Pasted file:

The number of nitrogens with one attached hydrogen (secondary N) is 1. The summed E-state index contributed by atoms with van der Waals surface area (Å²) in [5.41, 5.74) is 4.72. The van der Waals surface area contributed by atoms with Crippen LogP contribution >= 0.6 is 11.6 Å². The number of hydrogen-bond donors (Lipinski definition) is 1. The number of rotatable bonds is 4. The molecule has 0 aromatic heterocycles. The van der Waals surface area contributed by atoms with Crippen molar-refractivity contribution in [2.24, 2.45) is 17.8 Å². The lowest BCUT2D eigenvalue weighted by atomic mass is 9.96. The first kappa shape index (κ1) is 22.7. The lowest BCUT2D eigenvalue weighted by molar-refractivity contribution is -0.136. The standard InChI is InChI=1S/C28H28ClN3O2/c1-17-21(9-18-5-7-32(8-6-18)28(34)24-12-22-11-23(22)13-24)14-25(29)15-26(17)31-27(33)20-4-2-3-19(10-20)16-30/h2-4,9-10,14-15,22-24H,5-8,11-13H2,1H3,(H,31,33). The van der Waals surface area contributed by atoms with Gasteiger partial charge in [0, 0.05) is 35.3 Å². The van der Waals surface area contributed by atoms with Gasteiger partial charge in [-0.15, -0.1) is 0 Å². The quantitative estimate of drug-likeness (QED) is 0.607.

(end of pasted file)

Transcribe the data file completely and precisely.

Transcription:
The number of nitrogens with one attached hydrogen (secondary N) is 1. The summed E-state index contributed by atoms with van der Waals surface area (Å²) in [5.41, 5.74) is 4.72. The van der Waals surface area contributed by atoms with Crippen LogP contribution >= 0.6 is 11.6 Å². The number of hydrogen-bond donors (Lipinski definition) is 1. The number of rotatable bonds is 4. The molecule has 0 aromatic heterocycles. The van der Waals surface area contributed by atoms with Crippen molar-refractivity contribution in [2.24, 2.45) is 17.8 Å². The lowest BCUT2D eigenvalue weighted by atomic mass is 9.96. The first kappa shape index (κ1) is 22.7. The lowest BCUT2D eigenvalue weighted by molar-refractivity contribution is -0.136. The standard InChI is InChI=1S/C28H28ClN3O2/c1-17-21(9-18-5-7-32(8-6-18)28(34)24-12-22-11-23(22)13-24)14-25(29)15-26(17)31-27(33)20-4-2-3-19(10-20)16-30/h2-4,9-10,14-15,22-24H,5-8,11-13H2,1H3,(H,31,33). The van der Waals surface area contributed by atoms with Gasteiger partial charge in [0, 0.05) is 35.3 Å². The van der Waals surface area contributed by atoms with Gasteiger partial charge in [-0.15, -0.1) is 0 Å². The quantitative estimate of drug-likeness (QED) is 0.607.